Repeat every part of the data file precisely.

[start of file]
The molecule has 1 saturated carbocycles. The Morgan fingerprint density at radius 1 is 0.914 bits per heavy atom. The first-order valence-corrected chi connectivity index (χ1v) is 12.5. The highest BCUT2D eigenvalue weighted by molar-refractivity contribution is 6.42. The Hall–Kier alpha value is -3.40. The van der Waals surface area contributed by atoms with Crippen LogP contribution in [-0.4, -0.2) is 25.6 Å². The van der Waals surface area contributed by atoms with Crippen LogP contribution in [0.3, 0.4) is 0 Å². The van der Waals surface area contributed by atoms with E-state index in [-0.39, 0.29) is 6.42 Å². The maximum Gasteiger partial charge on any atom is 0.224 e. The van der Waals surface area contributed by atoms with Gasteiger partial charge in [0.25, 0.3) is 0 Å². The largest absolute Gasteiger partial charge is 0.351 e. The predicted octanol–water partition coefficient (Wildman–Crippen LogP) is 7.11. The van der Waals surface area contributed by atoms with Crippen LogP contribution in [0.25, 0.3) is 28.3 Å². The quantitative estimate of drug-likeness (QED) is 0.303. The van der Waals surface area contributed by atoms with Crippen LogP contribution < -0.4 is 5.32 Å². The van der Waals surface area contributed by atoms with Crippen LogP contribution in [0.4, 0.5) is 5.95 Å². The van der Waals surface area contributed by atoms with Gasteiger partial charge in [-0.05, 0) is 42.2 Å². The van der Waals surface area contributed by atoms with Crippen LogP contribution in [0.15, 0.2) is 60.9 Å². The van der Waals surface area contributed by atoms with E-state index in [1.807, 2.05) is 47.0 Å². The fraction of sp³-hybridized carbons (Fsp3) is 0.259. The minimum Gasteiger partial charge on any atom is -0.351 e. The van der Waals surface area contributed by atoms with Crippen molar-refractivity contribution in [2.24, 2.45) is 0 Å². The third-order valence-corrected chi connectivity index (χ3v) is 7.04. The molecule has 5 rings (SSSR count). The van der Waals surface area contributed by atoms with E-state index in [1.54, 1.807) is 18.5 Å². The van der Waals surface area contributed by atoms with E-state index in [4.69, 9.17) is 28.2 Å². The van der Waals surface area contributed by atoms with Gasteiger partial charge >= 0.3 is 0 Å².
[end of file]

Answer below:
The molecule has 1 saturated carbocycles. The Morgan fingerprint density at radius 1 is 0.914 bits per heavy atom. The first-order valence-corrected chi connectivity index (χ1v) is 12.5. The highest BCUT2D eigenvalue weighted by molar-refractivity contribution is 6.42. The Hall–Kier alpha value is -3.40. The van der Waals surface area contributed by atoms with Crippen LogP contribution in [-0.4, -0.2) is 25.6 Å². The van der Waals surface area contributed by atoms with Crippen LogP contribution in [0.3, 0.4) is 0 Å². The van der Waals surface area contributed by atoms with E-state index in [-0.39, 0.29) is 6.42 Å². The maximum Gasteiger partial charge on any atom is 0.224 e. The van der Waals surface area contributed by atoms with Gasteiger partial charge in [0.25, 0.3) is 0 Å². The largest absolute Gasteiger partial charge is 0.351 e. The predicted octanol–water partition coefficient (Wildman–Crippen LogP) is 7.11. The van der Waals surface area contributed by atoms with Crippen LogP contribution in [0.25, 0.3) is 28.3 Å². The quantitative estimate of drug-likeness (QED) is 0.303. The van der Waals surface area contributed by atoms with Crippen LogP contribution < -0.4 is 5.32 Å². The van der Waals surface area contributed by atoms with Crippen LogP contribution in [0.4, 0.5) is 5.95 Å². The van der Waals surface area contributed by atoms with Gasteiger partial charge in [-0.05, 0) is 42.2 Å². The van der Waals surface area contributed by atoms with Crippen LogP contribution in [0.15, 0.2) is 60.9 Å². The van der Waals surface area contributed by atoms with E-state index in [1.807, 2.05) is 47.0 Å². The fraction of sp³-hybridized carbons (Fsp3) is 0.259. The minimum Gasteiger partial charge on any atom is -0.351 e. The van der Waals surface area contributed by atoms with Crippen molar-refractivity contribution in [2.24, 2.45) is 0 Å². The third-order valence-corrected chi connectivity index (χ3v) is 7.04. The molecule has 5 rings (SSSR count). The van der Waals surface area contributed by atoms with E-state index in [1.54, 1.807) is 18.5 Å². The van der Waals surface area contributed by atoms with E-state index in [4.69, 9.17) is 28.2 Å². The van der Waals surface area contributed by atoms with Gasteiger partial charge >= 0.3 is 0 Å².